Emotional Depth And Your Relationship: 3 Ways To Build Emotional Vulnerability

For some individuals, sharing their feelings with others can be challenging. Particularly, if they have been through a traumatic experience. In such cases, people may put up emotional barriers as a defense mechanism to avoid potential pain from abandonment or betrayal. However, for a relationship to thrive, both individuals must embrace emotional vulnerability and communicate openly.  

Developing emotional vulnerability often takes time, as individuals need to become more comfortable with opening up. As they gradually relax, connecting with others through genuine and non-confrontational conversations becomes easier. Overcoming the fear of being close to others is the final hurdle. Once this fear is conquered, emotional vulnerability can eventually become second nature.

What Is Emotional Vulnerability? 

Man and Woman Holding Hands Walking on Seashore during Sunrise

Emotional vulnerability involves acknowledging and expressing emotions, particularly those that stem from a hostile place. It’s an important skill and involves building coping skills like sharing constructively and active listening. It requires self-awareness and the willingness to recognize difficult emotions like anger and shame. Most importantly, actual emotional vulnerability entails being authentic to oneself. 

How Can I Become More Emotionally Vulnerable?

Emotional vulnerability can be learned through positive practices that help you feel safer while navigating this new territory and help you build stronger connections. Being upfront and honest with someone about your wants and needs can help them understand your expectations in the relationship. Establishing healthy boundaries can limit a person’s ability to take advantage of you and reduce situations where you feel uncomfortable. Lastly, embracing emotional vulnerability also means recognizing that it’s okay to ask for help when needed.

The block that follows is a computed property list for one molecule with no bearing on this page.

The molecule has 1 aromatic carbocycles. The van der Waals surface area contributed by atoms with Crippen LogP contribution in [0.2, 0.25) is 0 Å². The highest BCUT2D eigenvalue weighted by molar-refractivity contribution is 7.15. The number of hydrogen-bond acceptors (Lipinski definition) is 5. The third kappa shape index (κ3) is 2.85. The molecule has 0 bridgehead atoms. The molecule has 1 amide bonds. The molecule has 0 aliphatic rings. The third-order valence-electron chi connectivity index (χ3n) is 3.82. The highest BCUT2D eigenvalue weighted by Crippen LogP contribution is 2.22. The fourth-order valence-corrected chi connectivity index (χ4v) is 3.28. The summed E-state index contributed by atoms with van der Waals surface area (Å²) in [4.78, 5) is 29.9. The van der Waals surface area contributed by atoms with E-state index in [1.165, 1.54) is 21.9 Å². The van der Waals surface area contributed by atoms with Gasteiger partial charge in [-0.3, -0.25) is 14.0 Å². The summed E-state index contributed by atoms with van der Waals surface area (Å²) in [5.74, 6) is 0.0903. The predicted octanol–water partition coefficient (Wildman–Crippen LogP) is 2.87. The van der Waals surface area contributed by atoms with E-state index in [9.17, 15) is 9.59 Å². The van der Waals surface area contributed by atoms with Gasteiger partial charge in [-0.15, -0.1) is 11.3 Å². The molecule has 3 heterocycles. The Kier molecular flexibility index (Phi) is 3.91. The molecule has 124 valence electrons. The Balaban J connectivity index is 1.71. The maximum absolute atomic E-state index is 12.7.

1. Be Honest About Your Wants and Needs

It’s essential to be honest about your wants and needs, whether romantic or platonic, within any relationship. While you shouldn’t make demands during a first meeting, like a first date, it’s reasonable to bring up important things after a couple of months. For instance, in a platonic friendship, you can express that you cannot tolerate someone dating a friend’s ex for the friendship to survive. This open communication helps determine compatibility early on and prevents the relationship from becoming unhealthy. Additionally, the other person will have a harder time trying to pressure you if you say exactly what you expect to occur during your relationship.

2. Establishing Healthy Boundaries

Establishing healthy boundaries is beneficial because it helps to keep you out of uncomfortable situations. For example, if you agreed to help someone move, but with the condition that you couldn’t stay past 7:00 PM, then your friend tries to persuade you to stay longer, firmly remind them of the agreement. Address the boundary violation. If more personal boundaries, such as where you agree to be touched, are disregarded, it may be necessary to reevaluate the relationship. No one should ever be forced into doing something that they don’t want to do.

3. It’s Okay to Ask for Help

Emotional vulnerability is all about expressing your feelings without fearing judgment. Therefore, becoming more emotionally vulnerable requires being open to asking for help, which can be the first step in the journey. How can you expect to become more emotionally vulnerable without first allowing yourself to be vulnerable? Recognizing the need for help in this area is an act of emotional vulnerability in itself. It all connects together to make you a more complete person.

Opening Up Can Be Scary

The bottom line is that relationships cannot flourish without emotional depth and vulnerability. Opening up and being honest with others is a natural part of the human experience. Being able to do so in a healthy manner is often cathartic and therapeutic for everyone involved. 

If you would like to learn more about emotional depth and vulnerability, feel free to contact me.